“The postgraduate readers and I were exhilarated by the way this year’s shortlist opened up connections across different art forms, languages and cultures – a dazzling creative performance in its own right.”  Dr. Cooke.

 My student readers and I were bowled over by both the imaginative reach of this year’s shortlist and by the authors’ commitment to sharing lives and stories that are not normally given centre stage.”  Dr. Bateman

Biography: A Little Devil in America: In Praise of Black Performance, Hanif Abdurraqib, Finding the Raga: An Improvisation on Indian Music, Amit Chaudhuri,  In Memory of Memory: A Romance, Maria Stepanova, translated by Sasha Dugdale, and Burning Man: The Ascent of DH Lawrence, Frances Wilson.

Fiction: English Magic, Uschi Gatward, Libertie, Kaitlyn Greenidge, The Shock, Keith Ridgway and Memorial by Bryan Washington.

The chair of the event, Sally Magnusson, (BBC news presenter and novelist), began by asking four of the PhD students how they approached the task of finalising the shortlist. What was their critical method, what were they looking for? ‘A balance of content and style, to challenge how we see the world. We look for literary excellence, a work of art, innovation, structure and form in exciting ways of telling – it’s both an exciting and joyful selection process.’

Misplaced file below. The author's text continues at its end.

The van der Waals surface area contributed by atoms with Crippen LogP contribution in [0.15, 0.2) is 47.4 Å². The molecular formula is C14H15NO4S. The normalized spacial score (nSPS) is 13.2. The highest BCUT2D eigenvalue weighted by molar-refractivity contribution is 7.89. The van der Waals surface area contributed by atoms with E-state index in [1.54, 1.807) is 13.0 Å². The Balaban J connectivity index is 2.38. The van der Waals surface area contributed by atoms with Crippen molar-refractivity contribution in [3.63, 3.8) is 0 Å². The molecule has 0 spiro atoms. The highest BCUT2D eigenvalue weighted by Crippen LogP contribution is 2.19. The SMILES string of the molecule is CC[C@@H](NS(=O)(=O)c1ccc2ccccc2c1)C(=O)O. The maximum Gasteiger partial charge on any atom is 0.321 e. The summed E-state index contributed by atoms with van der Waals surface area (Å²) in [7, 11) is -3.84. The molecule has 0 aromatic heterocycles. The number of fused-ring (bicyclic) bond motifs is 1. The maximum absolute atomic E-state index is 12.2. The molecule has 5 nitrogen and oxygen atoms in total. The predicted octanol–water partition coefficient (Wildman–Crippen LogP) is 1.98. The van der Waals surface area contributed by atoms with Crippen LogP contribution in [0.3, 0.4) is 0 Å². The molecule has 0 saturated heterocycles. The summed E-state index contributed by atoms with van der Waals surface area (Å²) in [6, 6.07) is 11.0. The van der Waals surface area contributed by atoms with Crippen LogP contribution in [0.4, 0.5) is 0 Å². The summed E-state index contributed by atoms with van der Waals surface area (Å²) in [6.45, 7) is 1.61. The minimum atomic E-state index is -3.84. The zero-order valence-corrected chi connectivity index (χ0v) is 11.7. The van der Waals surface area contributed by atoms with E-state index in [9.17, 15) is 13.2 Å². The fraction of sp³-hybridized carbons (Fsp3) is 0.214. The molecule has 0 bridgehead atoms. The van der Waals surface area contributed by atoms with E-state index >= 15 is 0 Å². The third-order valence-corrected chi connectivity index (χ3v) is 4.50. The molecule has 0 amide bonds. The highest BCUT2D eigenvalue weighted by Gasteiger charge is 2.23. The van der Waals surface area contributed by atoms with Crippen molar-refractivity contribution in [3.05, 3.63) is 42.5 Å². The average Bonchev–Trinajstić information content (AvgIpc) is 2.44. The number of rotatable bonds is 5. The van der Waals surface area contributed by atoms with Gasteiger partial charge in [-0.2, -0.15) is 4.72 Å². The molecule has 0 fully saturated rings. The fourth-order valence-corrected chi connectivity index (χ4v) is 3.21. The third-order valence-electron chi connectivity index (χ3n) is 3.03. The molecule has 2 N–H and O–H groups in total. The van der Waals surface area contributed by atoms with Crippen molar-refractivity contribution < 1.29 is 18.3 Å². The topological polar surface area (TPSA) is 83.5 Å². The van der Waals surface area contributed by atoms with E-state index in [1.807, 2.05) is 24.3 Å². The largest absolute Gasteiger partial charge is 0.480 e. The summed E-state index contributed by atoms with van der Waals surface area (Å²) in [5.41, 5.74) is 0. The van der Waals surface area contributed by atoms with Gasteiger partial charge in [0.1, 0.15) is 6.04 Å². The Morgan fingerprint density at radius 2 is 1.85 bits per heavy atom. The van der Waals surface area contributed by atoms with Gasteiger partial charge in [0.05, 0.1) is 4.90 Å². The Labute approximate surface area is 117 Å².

Sally then discussed the four contenders in each category with Dr Cooke and Dr. Bateman, respectively, followed by a conversation with the writers, (as well as a translator and publisher), either in person on stage or on line from their booklined studies around the world.  Credit due to the technical team which ensured a series of slick, seamless zoom-style interviews shown on screen. 

The £10,000 prize for biography was awarded to Amit Chaudhuri for Finding the Raga: An Improvisation on Indian Music, (published by Faber) - an exploration of the author’s relationship with North Indian classical music.  Chaudhuri is also a novelist, poet & performer, a Fellow of the Royal Society of Literature and Professor of Creative Writing at Ashoka University. 

Dr Cooke summed up Finding the Raga as “a work of great depth, subtlety, and resonance, a beautifully voiced, quietly subversive masterpiece in the art of listening to the world”